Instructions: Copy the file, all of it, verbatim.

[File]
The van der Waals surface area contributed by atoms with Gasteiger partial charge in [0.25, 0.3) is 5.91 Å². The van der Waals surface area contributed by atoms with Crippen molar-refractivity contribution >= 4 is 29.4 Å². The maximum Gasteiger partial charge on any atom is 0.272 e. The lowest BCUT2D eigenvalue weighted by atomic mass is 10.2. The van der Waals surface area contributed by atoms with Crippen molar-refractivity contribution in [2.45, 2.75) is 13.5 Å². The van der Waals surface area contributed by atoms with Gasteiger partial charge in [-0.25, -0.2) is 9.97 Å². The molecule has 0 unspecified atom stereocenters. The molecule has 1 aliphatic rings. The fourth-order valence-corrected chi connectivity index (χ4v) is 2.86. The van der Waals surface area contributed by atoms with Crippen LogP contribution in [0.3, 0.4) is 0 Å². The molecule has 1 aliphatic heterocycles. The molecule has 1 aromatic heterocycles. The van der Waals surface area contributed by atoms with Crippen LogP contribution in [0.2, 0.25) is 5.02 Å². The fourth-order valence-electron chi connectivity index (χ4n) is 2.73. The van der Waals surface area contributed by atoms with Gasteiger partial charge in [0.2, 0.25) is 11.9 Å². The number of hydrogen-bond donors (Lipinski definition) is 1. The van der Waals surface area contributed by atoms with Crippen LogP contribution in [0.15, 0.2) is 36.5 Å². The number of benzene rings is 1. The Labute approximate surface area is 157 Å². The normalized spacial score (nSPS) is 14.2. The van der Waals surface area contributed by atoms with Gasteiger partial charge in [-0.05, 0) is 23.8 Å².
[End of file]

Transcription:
The van der Waals surface area contributed by atoms with Gasteiger partial charge in [0.25, 0.3) is 5.91 Å². The van der Waals surface area contributed by atoms with Crippen molar-refractivity contribution >= 4 is 29.4 Å². The maximum Gasteiger partial charge on any atom is 0.272 e. The lowest BCUT2D eigenvalue weighted by atomic mass is 10.2. The van der Waals surface area contributed by atoms with Crippen molar-refractivity contribution in [2.45, 2.75) is 13.5 Å². The van der Waals surface area contributed by atoms with Gasteiger partial charge in [-0.25, -0.2) is 9.97 Å². The molecule has 0 unspecified atom stereocenters. The molecule has 1 aliphatic rings. The fourth-order valence-corrected chi connectivity index (χ4v) is 2.86. The van der Waals surface area contributed by atoms with Crippen LogP contribution in [0.3, 0.4) is 0 Å². The molecule has 1 aliphatic heterocycles. The molecule has 1 aromatic heterocycles. The van der Waals surface area contributed by atoms with Crippen LogP contribution in [0.2, 0.25) is 5.02 Å². The fourth-order valence-electron chi connectivity index (χ4n) is 2.73. The van der Waals surface area contributed by atoms with Gasteiger partial charge in [0.2, 0.25) is 11.9 Å². The number of hydrogen-bond donors (Lipinski definition) is 1. The van der Waals surface area contributed by atoms with Crippen LogP contribution in [0.15, 0.2) is 36.5 Å². The number of benzene rings is 1. The Labute approximate surface area is 157 Å². The normalized spacial score (nSPS) is 14.2. The van der Waals surface area contributed by atoms with Gasteiger partial charge in [-0.05, 0) is 23.8 Å².